In 2009, a 15-year-old Sterling Baca performed at the Dizzy Feet Foundation Gala as one of the first recipients of the foundation’s scholarships for young dancers. Dizzy Feet, now the American Dance Movement, is the brainchild of So You Think You Can Dance’s (SYTYCD) executive producer and judge Nigel Lythgoe and choreographer and former judge Adam Shankman.
Baca is grateful to these dance-industry leaders. “I am proof that they can help turn dreams into a career. I would not be a principal dancer at the Pennsylvania Ballet today without their crucial financial support,” he says.
The real prize
Lythgoe, a dancer and choreographer himself, created SYTYCD, a summer TV phenomenon now in its 16th season, to create dance careers. Each year begins with mass auditions and elimination rounds. As viewers, we watch the nuts and bolts of cattle-call auditions and learning choreography, making the cut or going home before the competition even begins. Can these eager dancers survive weeks of gruelingly intensive training to hone new skills, win the hearts of America, and claim the real prize at the end of the contest—a career in the business? Will we agree with the results or bitterly complain on the Internet each week about those jerks who sent our favorites home?
Is the concept cheesy? You bet! Have I watched every season since the first and loved them all? Yes again! It’s chewy television for a dance lover.
SYTYCD has been upfront about its goal since the beginning: take dancers with skills and potential but little or no professional experience, cross-train them in a variety of dance forms, and turn them out ready for Broadway, film, or television. One week, contemporary dancers learn hip-hop and tap dancers learn Bollywood; hip-hop dancers learn jazz and ballet dancers learn Broadway. The next week, the styles are shuffled again, and the contestants must show passable proficiency in all of them. We watch them work with choreographers, learning routines, and we listen to the judges telling them to point their feet or complimenting them on their crumping. We're learning something about dance and hoping the newbies will make it.
But the show isn’t really about looking for America’s best dancer—the judges are looking for performers who can catch the audience’s imagination. In season 4, for example, hip-hop dancer Stephen “tWitch” Boss performed “Mercy,” a powerful contemporary piece, with partner Katee Shean. tWitch ended the season as runner-up and returned in season 5 for a repeat performance of “Mercy” and then as an all-star to partner contestants in his discipline, and as a judge. Since 2014, he’s been the DJ on the Ellen show.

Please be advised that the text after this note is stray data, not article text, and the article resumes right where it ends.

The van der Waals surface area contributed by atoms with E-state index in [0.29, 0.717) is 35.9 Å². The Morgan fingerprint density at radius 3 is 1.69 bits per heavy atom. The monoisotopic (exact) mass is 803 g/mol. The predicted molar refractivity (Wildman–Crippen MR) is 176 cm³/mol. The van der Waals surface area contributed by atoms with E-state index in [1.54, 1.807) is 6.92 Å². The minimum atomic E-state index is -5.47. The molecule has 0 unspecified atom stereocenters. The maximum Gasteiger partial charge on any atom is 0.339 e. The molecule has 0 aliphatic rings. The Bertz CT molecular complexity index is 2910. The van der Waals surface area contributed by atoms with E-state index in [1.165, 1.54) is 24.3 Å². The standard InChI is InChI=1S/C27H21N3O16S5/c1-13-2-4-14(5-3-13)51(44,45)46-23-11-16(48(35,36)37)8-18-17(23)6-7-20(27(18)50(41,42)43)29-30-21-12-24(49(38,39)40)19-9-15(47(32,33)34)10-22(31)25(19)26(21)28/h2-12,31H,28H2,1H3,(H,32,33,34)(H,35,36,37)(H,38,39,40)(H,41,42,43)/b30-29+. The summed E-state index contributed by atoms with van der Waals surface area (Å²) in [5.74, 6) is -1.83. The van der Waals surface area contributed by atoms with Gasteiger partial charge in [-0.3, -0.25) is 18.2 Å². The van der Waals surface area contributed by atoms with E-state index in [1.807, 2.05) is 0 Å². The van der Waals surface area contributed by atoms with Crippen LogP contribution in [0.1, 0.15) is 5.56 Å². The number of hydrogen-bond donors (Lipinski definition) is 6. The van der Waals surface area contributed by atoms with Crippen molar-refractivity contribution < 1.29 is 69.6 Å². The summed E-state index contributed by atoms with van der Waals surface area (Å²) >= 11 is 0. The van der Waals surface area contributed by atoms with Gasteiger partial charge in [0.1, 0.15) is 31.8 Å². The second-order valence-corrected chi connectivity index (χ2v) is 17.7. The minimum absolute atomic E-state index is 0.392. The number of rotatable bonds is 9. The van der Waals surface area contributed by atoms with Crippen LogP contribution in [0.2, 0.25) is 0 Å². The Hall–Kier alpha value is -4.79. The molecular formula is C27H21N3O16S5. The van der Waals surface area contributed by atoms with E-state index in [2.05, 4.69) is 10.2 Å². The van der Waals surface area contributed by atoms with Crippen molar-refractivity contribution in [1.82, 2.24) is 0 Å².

Choreographers in the spotlight
The contest part of the show is for dancers, but SYTYCD is also a showcase for new talent in choreography. “Mercy” choreographer Mia Michaels got an Emmy nomination for the piece. Mandy Moore (the choreographer, not the pop singer of the same name) broke out with the film LaLa Land, but she has been a part of SYTYCD since its first season and won her first Emmy for the show in 2018. Sonya Tayeh blew my mind with “The Garden” in season 4. I felt like I’d been propelled into a whole new language—dance that refused to be pretty but was utterly compelling. She was new too, and has gone on to choreograph for the Martha Graham Dance Company and for Moulin Rouge on Broadway.
Travis Wall first appeared as a contestant in season 2. Like tWitch, he came in second, but he’s become one of the show’s mainstay choreographers and has created works for his own and other companies, including the Cincinnati Ballet. (He beat out Tayeh for the Emmy in 2015.)
A good trend
SYTYCD has its flaws. Pieces may push at the dancers’ comfort zones, but not for long. Contestants must demonstrate their technique and their artistic commitment in less than two minutes on the TV stage, so choreographers pack their creations with lots of tricks and overwrought emotions to make a big impression fast. It is impossible to tell whether the dancer, or the choreographer, can sustain a concert or Broadway show or put in the long hours to create a movie.
Because choreographers are trying to make the dancers look good in disciplines they don’t necessarily know, they blend styles to make the transition easier. “Mercy” combines tWitch’s hip-hop moves with his partner’s contemporary style to show both dancers to advantage. Some people find this a regrettable development, but when it is done well it brings new life to the disciplines.
For all its flaws, we’ve had more than a generation of dancers and viewers who grew up watching SYTYCD and learning how much hard work goes into a career in dance. As a dancer who has benefited indirectly from the show, Baca hopes the trend continues, crediting Lythgoe’s foundation and the show with playing “a pivotal role in bringing dance and ballet into a more popular spotlight.”
If live dance is going to survive, it needs enthusiastic, knowledgeable, and young audiences. Lucky for us, SYTYCD is in the business of creating those, too.
What, When, Where
Watch So You Think You Can Dance Mondays at 9pm on Fox.